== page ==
The Fuck Amazon Experiment

by Matt Giovanisci | Last Updated: May 11, 2020
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This is a follow-up to the Operation: Fuck Amazon post. This is not a true scientific experiment. I’m just testing multiple hypotheses for meaningful impacts on selected key performance indicators. This is updated in real-time. Subscribe to get updates.

ICYMI: On April 21st, 2020, in the middle of a global pandemic, Amazon slashed their commissions by 60%! And they announced this seven days before it happened, giving online business owners little time to prepare.

During that week, I didn’t take action. I wanted to see how bad it was gonna be. And it’s pretty bad.

Swim University was earning around 7.5% commissions which suddenly dropped to 2.97%.

Amazon April 21st Commission Slash

At this rate, I expect my year-over-year earnings to decrease by about 30% to 40%.

That said, there were some unexpected surprises. Since we’re in a pandemic, traffic has been high along with online sales. People are staying at home and using their pools and hot tubs more. This has softened the blow a bit.

But now it’s time to take action to see if I can make up the difference using several different tools and techniques.

The Fuck Amazon Experiment

The Hypothesis

Will adding more affiliate links and programs, giving users a choice, and adding digital product upsells make up the difference from Amazon’s dick move?

This will be a series of micro experiments I’ll be testing on They could all work together or just a few.

The Key Performance Indicators (KPIs)

What I’ll measure with this experiment:

  1. Affiliate Link Clicks: I want to make up for a low commission rate by increasing product sales. One way to do that is to increase clicks. This will be measured using event tracking in Google Analytics and affiliate program stats.
  2. Commissions: If I can increase overall clicks and choose new programs with higher commission rates, then I should be able to improve my commissions. The only thing I don’t have control over and won’t be testing is conversion rates once the user is off my site.
  3. Upsell Sales: We created a micro product as an upsell to my pool care course. Podia makes it easy to add it as an upsell after a customer enters their credit card info. It’s a simple box tick and the sale could be increased by $19. I’m gonna keep an eye on these sales.

The Plan

For the affiliate marketing strategy, each experiment will be tested on a different high-traffic page to keep them as isolated as possible. And I’ll make sure to give them enough time to show statistical significance (unless they lose me a shit-ton of money)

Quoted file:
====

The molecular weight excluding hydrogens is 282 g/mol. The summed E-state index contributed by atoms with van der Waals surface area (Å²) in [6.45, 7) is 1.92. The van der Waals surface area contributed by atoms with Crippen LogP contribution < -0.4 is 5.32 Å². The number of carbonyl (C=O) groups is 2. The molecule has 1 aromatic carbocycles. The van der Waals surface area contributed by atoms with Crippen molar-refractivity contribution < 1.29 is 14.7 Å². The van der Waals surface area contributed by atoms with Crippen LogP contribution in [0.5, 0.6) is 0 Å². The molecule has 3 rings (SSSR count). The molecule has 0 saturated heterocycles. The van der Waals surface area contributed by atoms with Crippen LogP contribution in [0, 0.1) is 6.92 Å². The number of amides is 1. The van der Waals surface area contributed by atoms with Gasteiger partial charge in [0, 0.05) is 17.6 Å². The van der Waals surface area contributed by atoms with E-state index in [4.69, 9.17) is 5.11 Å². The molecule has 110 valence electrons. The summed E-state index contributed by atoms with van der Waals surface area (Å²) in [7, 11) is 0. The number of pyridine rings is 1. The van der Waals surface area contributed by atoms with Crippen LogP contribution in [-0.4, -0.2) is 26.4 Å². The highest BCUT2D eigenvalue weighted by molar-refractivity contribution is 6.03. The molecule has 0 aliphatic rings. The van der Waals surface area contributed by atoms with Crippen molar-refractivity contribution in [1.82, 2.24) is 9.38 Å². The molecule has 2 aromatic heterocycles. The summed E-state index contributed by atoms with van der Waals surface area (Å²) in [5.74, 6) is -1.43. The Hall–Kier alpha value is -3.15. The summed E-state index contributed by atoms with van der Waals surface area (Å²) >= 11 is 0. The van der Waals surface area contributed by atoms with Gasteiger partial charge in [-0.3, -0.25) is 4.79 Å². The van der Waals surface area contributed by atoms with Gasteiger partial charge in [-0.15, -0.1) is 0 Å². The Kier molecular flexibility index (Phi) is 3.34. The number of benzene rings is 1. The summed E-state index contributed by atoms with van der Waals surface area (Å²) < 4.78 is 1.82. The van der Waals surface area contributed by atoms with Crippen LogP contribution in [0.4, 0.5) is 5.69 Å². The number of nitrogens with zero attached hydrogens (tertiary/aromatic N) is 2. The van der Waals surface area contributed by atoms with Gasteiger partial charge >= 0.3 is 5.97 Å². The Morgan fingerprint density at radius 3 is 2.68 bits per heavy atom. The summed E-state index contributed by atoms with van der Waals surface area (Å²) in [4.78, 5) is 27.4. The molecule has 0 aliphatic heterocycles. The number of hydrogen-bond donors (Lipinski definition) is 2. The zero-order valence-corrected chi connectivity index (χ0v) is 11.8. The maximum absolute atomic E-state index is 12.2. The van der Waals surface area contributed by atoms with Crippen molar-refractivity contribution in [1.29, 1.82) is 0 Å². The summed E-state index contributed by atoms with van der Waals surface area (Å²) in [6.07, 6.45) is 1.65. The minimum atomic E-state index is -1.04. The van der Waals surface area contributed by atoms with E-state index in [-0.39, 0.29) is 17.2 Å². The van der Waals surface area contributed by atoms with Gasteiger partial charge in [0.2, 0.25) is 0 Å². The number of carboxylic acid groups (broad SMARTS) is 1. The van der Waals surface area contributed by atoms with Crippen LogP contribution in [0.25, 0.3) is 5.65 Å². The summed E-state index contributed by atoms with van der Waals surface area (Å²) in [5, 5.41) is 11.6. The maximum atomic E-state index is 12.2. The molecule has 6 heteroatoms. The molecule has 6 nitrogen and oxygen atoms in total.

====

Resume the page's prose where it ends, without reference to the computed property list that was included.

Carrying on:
For the digital product strategy, I’ll just be implementing new marketing and product ideas along the way.

I have some friends who will be chiming in too as I go through this.

1. Add More Affiliate Links With Lasso

In the new version of Lasso, I can add Keywords to products and quickly create affiliate links across my site.

This is something worth doing without any real testing. I mean, adding more affiliate links to my site tastefully is always a good move.

My Obvious Choice
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2. Using Choice Pages with GeniusLink

I’ll create a few URLs with GeniusLink using their Choice Pages feature. What happens here is when a user clicks an affiliate link, it takes them to a page where they can make a choice of where they want to buy the product from.

This is a two-step process for the user. But GeniusLink makes it easy to create these URLs with built-in APIs from other major retailers.

3. Giving Users A Second Option

This is similar to Choice Pages but with only one step. In each Affiliate Link Display, I’ll create with Lasso, I’ll add a second option to buy the same product from another retailer.

I’ll have to be careful doing this with Amazon links because it goes against their TOS. I have some ideas on how to get around this.

4. Trying a New Pool-Related Affiliate Program

Thankfully, since writing the Operation: Fuck Amazon post, I’ve had a few e-commerce sites reach out to me offering to join their affiliate program. These sites are not as big as Amazon, but they offer more choices for my customer’s needs.

This option is great because I was able to negotiate my own commission rate to over 8%. But they’re not as trusted and well-funded as Amazon. So we’ll have to see if the larger commission makes up for the lack of products sold.

5. Adding An UpSell to My Existing Course

We created a small text-based course all about saving money on your pool. It also includes some exclusive coupons to pool e-commerce stores that I made connections with. So this should more than cover the cost of the guide which is only a $19 upsell.

Money Saving Guide for Pool Owners (Social)

If you have any more ideas for possible experiments I could run, hit me up on Twitter or email.

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